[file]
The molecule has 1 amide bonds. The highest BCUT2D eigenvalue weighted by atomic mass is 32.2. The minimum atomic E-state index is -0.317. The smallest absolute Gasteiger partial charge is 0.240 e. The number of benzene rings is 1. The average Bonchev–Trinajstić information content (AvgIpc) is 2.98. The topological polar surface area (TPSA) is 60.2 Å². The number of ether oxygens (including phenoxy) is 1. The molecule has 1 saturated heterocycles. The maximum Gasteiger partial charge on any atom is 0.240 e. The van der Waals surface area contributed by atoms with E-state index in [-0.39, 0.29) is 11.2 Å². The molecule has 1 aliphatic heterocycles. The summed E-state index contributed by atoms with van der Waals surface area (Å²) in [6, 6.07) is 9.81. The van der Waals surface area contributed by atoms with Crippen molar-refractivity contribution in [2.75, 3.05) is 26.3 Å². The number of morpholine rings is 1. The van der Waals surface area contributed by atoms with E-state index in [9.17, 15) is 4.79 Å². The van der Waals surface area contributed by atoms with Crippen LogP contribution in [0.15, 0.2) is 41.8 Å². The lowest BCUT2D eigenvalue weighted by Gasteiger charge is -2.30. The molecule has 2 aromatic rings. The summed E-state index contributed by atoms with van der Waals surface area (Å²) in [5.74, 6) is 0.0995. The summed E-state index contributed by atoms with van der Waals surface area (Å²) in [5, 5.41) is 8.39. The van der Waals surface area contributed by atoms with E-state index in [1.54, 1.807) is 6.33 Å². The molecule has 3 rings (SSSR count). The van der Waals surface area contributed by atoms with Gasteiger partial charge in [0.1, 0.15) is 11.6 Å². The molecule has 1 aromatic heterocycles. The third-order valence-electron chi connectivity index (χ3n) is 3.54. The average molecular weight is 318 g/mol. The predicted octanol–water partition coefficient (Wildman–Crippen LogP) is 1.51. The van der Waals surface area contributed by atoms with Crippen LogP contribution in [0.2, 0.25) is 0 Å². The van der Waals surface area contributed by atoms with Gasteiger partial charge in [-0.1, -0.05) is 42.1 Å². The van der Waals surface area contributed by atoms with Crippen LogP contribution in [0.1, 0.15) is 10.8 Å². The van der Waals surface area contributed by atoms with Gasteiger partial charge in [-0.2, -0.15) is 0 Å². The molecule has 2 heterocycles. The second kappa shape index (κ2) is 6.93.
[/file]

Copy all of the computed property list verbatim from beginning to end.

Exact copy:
The molecule has 1 amide bonds. The highest BCUT2D eigenvalue weighted by atomic mass is 32.2. The minimum atomic E-state index is -0.317. The smallest absolute Gasteiger partial charge is 0.240 e. The number of benzene rings is 1. The average Bonchev–Trinajstić information content (AvgIpc) is 2.98. The topological polar surface area (TPSA) is 60.2 Å². The number of ether oxygens (including phenoxy) is 1. The molecule has 1 saturated heterocycles. The maximum Gasteiger partial charge on any atom is 0.240 e. The van der Waals surface area contributed by atoms with E-state index in [-0.39, 0.29) is 11.2 Å². The molecule has 1 aliphatic heterocycles. The summed E-state index contributed by atoms with van der Waals surface area (Å²) in [6, 6.07) is 9.81. The van der Waals surface area contributed by atoms with Crippen molar-refractivity contribution in [2.75, 3.05) is 26.3 Å². The number of morpholine rings is 1. The van der Waals surface area contributed by atoms with E-state index in [9.17, 15) is 4.79 Å². The van der Waals surface area contributed by atoms with Crippen LogP contribution in [0.15, 0.2) is 41.8 Å². The lowest BCUT2D eigenvalue weighted by Gasteiger charge is -2.30. The molecule has 2 aromatic rings. The summed E-state index contributed by atoms with van der Waals surface area (Å²) in [5.74, 6) is 0.0995. The summed E-state index contributed by atoms with van der Waals surface area (Å²) in [5, 5.41) is 8.39. The van der Waals surface area contributed by atoms with E-state index in [1.54, 1.807) is 6.33 Å². The molecule has 3 rings (SSSR count). The van der Waals surface area contributed by atoms with Gasteiger partial charge in [0.1, 0.15) is 11.6 Å². The molecule has 1 aromatic heterocycles. The third-order valence-electron chi connectivity index (χ3n) is 3.54. The average molecular weight is 318 g/mol. The predicted octanol–water partition coefficient (Wildman–Crippen LogP) is 1.51. The van der Waals surface area contributed by atoms with Crippen LogP contribution in [0.2, 0.25) is 0 Å². The van der Waals surface area contributed by atoms with Gasteiger partial charge in [-0.1, -0.05) is 42.1 Å². The van der Waals surface area contributed by atoms with Crippen LogP contribution in [0.1, 0.15) is 10.8 Å². The van der Waals surface area contributed by atoms with Gasteiger partial charge in [-0.2, -0.15) is 0 Å². The molecule has 2 heterocycles. The second kappa shape index (κ2) is 6.93.